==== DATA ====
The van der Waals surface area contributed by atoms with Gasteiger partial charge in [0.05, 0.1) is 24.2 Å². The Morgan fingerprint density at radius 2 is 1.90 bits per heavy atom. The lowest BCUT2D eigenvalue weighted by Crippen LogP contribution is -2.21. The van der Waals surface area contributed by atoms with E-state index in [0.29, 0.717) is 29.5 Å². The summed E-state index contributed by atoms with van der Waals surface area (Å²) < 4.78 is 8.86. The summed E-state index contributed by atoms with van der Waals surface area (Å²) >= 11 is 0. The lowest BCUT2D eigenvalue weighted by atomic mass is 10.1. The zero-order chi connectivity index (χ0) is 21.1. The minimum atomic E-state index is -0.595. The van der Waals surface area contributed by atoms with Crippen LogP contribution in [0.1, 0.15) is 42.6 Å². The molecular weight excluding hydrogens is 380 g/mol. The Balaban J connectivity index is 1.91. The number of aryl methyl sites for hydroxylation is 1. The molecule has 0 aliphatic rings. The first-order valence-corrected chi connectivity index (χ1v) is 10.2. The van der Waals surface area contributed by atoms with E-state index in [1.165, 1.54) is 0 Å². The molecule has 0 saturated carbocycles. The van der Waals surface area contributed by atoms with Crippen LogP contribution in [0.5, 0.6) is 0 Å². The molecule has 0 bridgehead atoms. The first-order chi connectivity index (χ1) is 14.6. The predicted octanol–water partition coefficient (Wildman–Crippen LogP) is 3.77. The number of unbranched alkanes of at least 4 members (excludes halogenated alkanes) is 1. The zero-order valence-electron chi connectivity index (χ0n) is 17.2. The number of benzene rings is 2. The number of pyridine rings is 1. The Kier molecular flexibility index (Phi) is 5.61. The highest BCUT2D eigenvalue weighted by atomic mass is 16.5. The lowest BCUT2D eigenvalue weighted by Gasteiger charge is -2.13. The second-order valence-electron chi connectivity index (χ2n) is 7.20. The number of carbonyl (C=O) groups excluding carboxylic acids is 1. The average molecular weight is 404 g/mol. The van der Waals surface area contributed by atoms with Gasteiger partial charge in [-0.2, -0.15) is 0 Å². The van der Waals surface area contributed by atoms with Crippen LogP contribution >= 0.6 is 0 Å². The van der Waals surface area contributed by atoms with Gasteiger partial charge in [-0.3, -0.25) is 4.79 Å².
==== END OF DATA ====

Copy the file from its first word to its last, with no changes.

The van der Waals surface area contributed by atoms with Gasteiger partial charge in [0.05, 0.1) is 24.2 Å². The Morgan fingerprint density at radius 2 is 1.90 bits per heavy atom. The lowest BCUT2D eigenvalue weighted by Crippen LogP contribution is -2.21. The van der Waals surface area contributed by atoms with E-state index in [0.29, 0.717) is 29.5 Å². The summed E-state index contributed by atoms with van der Waals surface area (Å²) < 4.78 is 8.86. The summed E-state index contributed by atoms with van der Waals surface area (Å²) >= 11 is 0. The lowest BCUT2D eigenvalue weighted by atomic mass is 10.1. The zero-order chi connectivity index (χ0) is 21.1. The minimum atomic E-state index is -0.595. The van der Waals surface area contributed by atoms with Crippen LogP contribution in [0.1, 0.15) is 42.6 Å². The molecular weight excluding hydrogens is 380 g/mol. The Balaban J connectivity index is 1.91. The number of aryl methyl sites for hydroxylation is 1. The molecule has 0 aliphatic rings. The first-order valence-corrected chi connectivity index (χ1v) is 10.2. The van der Waals surface area contributed by atoms with E-state index in [1.165, 1.54) is 0 Å². The molecule has 0 saturated carbocycles. The van der Waals surface area contributed by atoms with Crippen LogP contribution in [0.5, 0.6) is 0 Å². The molecule has 0 bridgehead atoms. The first-order chi connectivity index (χ1) is 14.6. The predicted octanol–water partition coefficient (Wildman–Crippen LogP) is 3.77. The number of unbranched alkanes of at least 4 members (excludes halogenated alkanes) is 1. The zero-order valence-electron chi connectivity index (χ0n) is 17.2. The number of benzene rings is 2. The number of pyridine rings is 1. The Kier molecular flexibility index (Phi) is 5.61. The highest BCUT2D eigenvalue weighted by atomic mass is 16.5. The lowest BCUT2D eigenvalue weighted by Gasteiger charge is -2.13. The second-order valence-electron chi connectivity index (χ2n) is 7.20. The number of carbonyl (C=O) groups excluding carboxylic acids is 1. The average molecular weight is 404 g/mol. The van der Waals surface area contributed by atoms with Gasteiger partial charge in [-0.2, -0.15) is 0 Å². The van der Waals surface area contributed by atoms with Crippen LogP contribution >= 0.6 is 0 Å². The van der Waals surface area contributed by atoms with Gasteiger partial charge in [-0.3, -0.25) is 4.79 Å².